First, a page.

Medical science is always evolving, experiencing both gradual advances over extended periods of time as well as dramatic, even seminal, innovations that propel physicians’ ability to improve patient outcomes at unimagined rates.
One of those formative innovations was the “Antiseptic Principle of the practise of Surgery, ” published by Joseph Lister in 1867. In the first four years of his tenure as Professor of Surgery at the University of Glasgow, Lister reported that 50 percent of his amputation cases died from sepsis. At that time, the prevailing clinical belief was that patients succumbed to sepsis from infections to wounds exposed to miasma, or bad air. Surgeons were not required to wash their hands, bed sheets and surgical clothing were reused and medical equipment was not cleaned between surgeries. Rather, hospital wards were merely aired out at midday to reduce infection from miasma.
A New Way of Doing Things: Using Antiseptic Barriers
To expand on the preventative measures, Lister theorised that an antiseptic barrier could be created to inhibit infection. He experimented, with great success, in applying carbolic acid to equipment, surgeons’ hands and the wounds themselves. Lister extended this concept of sterile surgery to regularly washing surgical equipment, hospital linens and physicians’ hands. In the subsequent four years of his tenure at Glasgow, Lister noted that surgical mortality fell to 15 percent.
Despite his individual success, Lister was initially unable to generate excitement about sterile surgery in the broader medical community. Reaction throughout Europe and America ranged from scepticism to disbelief. Lister authored paper after paper and gave speech after speech defending his work. but it wasn’t until his retirement in 1893, 26 years after publication of his original paper, that the sterile surgery methodology was universally accepted.
Is There a Future For Machine Leaning in Healthcare?
Today, there is a development in healthcare that is generating similar levels of both scepticism and excitement. As medical science continues to gradually progress, the application of machine learning provides an opportunity to dramatically increase improvements in patient outcomes and reduce costs.
Because we live in the era of big data, it is possible to process ever-increasing quantities of data in ever-decreasing amounts of time. Applying machine learning tools in a big data environment accelerates the medical community’s ability to draw clinical conclusions and identify treatment options.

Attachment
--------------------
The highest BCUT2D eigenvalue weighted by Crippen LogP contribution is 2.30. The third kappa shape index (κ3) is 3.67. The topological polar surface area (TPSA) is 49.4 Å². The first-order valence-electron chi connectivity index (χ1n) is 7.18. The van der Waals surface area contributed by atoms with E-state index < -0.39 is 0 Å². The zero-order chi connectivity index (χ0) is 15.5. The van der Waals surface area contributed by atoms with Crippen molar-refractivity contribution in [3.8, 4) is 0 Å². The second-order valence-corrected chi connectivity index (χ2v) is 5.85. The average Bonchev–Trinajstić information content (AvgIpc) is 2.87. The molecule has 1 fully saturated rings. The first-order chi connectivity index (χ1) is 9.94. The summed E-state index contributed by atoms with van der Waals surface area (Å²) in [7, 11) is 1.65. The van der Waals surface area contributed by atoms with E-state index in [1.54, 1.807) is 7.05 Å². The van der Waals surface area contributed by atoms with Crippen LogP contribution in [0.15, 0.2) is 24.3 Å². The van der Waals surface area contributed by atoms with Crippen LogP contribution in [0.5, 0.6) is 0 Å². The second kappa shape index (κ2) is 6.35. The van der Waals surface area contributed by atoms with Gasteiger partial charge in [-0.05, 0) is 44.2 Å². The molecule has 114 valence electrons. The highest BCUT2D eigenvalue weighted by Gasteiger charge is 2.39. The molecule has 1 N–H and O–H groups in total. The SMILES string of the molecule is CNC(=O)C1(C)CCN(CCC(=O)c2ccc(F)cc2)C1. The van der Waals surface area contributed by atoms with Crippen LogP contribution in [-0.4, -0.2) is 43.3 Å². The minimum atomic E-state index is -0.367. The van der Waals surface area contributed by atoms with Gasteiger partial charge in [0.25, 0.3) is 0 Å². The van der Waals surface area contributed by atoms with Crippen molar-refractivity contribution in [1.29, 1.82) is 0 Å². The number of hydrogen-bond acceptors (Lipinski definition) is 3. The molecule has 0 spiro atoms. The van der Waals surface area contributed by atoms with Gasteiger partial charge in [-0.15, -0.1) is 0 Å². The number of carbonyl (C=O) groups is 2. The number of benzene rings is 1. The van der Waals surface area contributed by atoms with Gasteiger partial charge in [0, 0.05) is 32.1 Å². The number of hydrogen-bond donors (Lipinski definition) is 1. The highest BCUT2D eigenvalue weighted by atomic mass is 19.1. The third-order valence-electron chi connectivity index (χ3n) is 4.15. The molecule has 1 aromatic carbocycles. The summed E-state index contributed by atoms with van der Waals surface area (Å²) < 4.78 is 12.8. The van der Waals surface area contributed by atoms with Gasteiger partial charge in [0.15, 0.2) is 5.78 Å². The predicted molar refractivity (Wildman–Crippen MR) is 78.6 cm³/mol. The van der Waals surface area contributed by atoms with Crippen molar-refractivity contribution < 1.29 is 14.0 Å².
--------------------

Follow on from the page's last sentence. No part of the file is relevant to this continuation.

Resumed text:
Machine learning leverages historical data to deliver unobserved insights, highly correlated patient classifications and even predictive models. For example, machine learning assists with:
- Natural language processing (NLP) of unstructured free-text content, such as that found in electronic health record (EHR) clinical notes, used to diagnose disease. NLP of observational data may be more insightful than review of medical diagnoses codes like those found in ICD-9 and CPT.
- Machine learning algorithms to identify patients eligible for clinical trials through review of historical EHR data. This could improve patient suitability for and outcome from the clinical trial.
- Predicting mortality rates after major surgery by learning from historical data. This could inform post-surgery treatment and medication plans.
- Using models to predict staffing levels, procedure durations and necessary provider training and skills. This would allow provider systems to optimise facility operations, delivering higher quality care and reducing costs.
- Using data provided by the patient upon admission to the hospital and prior to the collection of vital signs, laboratory results or patient history to classify that patient’s risk for a particular disease state. These classifications can be used to expedite examinations, diagnoses and treatment plans.
Consider Lister’s sterile surgery development in the context of the potential for machine learning in healthcare. Both developments are interesting for the scepticism with which they are initially received and the profound impact they have had on the practise of medicine. Lister’s methodology reduced sepsis rates from 50 to 15 percent in four years. Could machine learning be leveraged to further reduce sepsis rates? What would be the impact from applying machine learning to patient records upon arrival at the hospital, as described in the final bullet above?
Machine learning has positioned healthcare at the threshold of another pivotal moment in its evolution. As in the case of the sluggish recognition of the benefits of sterile surgery, scepticism about machine learning approaches are a disservice to the industry and place patients at increased risk. However, if such scepticism is pushed aside in favour of open-minded consideration and a swift adoption of machine learning approaches, the door will be opened to rapid improvements in both healthcare delivery and clinical outcomes.